And how about the Auburn Men’s and Women’s Swimming and Diving Teams. National Champions (again). Five in a row for the men. And two in a row, and five out of the last six for the women!

Cesar Cileo was named NCAA

division 1 men’s swimmer of

the year.

Steven Segerlin was named NCAA

divison 1 men’s diver of the year.

War Eagle!!! That is an acceptable type of “war.”

Tomorrow, I promise (unless something noteworthy happens) I will not write of war or scoundrels in Washington. Spring is approaching.

Tired of War (and posts about war)?

March 19, 2007

Well I am. I was tired of this war before it started. But today marks a milestone, the 4th anniverary of the invasion of Iraq. Nothiing more needs to be said if you have checked out Ava Lowery’s site, www.peacetakescourage.com.

But just in case you didn’t look, here is a video created by 16 year old Ava, called “California Dreaming.” Remember Ann Coulter talking about Iraq? “Basically, um, it is like California with Bagdad as LA…” Every time she opens her mouth, she loses credibility. Good thing we have freedom of speech here, Ann. http://www.peacetakescourage.com/index2.php?subaction=showcomments&id=1171045569&archive=&start_from=&ucat=&page=blog

And for those who really can’t get enough, here are the death threats that Ava received when she was just 15 years old, for expressing her opinion. http://www.progressive.org/mag_mc042406

Ava contacted me yesterday and thanked me. I should be thanking her. Her site got over a million hits a month during recent months.

I want to apologize. I neglected to mention the AUBURN TIGERS women’s basketball team when I said no teams from the state made the NCAA tournament. Well, they didn’t make the NCAA but they are in the NIT, and beat UAB yesterday. They play Virginia Tech on Tuesday.

And how about the Auburn Men’s and Women’s Swimming and Diving Teams. National Champions (again). Five in a row for the men. And two in a row, and five out of the last six for the women!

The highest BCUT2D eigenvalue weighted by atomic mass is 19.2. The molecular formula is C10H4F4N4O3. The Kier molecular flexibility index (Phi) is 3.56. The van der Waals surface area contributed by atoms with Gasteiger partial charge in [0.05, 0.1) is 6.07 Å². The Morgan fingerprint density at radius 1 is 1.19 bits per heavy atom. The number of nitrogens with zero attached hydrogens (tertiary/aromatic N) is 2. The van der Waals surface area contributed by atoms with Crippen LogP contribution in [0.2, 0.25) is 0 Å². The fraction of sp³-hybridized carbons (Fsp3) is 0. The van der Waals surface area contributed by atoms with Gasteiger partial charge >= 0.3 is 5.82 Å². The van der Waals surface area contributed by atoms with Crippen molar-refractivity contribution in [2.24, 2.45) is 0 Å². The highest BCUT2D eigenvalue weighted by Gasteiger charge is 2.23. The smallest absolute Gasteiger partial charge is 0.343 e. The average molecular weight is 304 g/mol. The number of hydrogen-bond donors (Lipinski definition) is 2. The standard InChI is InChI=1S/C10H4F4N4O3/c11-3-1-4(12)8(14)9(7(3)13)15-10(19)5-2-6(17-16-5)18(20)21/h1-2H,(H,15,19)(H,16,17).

Cesar Cileo was named NCAA

division 1 men’s swimmer of

the year.

Steven Segerlin was named NCAA

divison 1 men’s diver of the year.

War Eagle!!! That is an acceptable type of “war.”

Tomorrow, I promise (unless something noteworthy happens) I will not write of war or scoundrels in Washington. Spring is approaching.

>re: Western Star Editorial about Bush Library

February 18, 2007

>This is in response to an editorial regarding the proposed Bush library at Southern Methodist University. The Western Star refused to print this:

Editor:

The editorial “Bush is a Great American President” struck so many nerves with me that I hardly know where to begin. Everyone is entitled to their opinion, but when written opinion so grossly misrepresents the truth, I have to speak out.

It does not matter to me whether the Bush Presidential Library is built on the Southern Methodist University campus or not. But as a member of the United Methodist Church, I will take up for those who are questioning it. High ranking Bishops and other officials from the UNC have denounced the war in Iraq since 2003, and continue to oppose the surge in troops proposed by President Bush. The Methodist Church has a long history of fighting for social justice and upholding peace. The leaders of the president’s own faith, as well as those from several other denominations, view this war as unjust and unbiblical and it is right that they question the proposed library.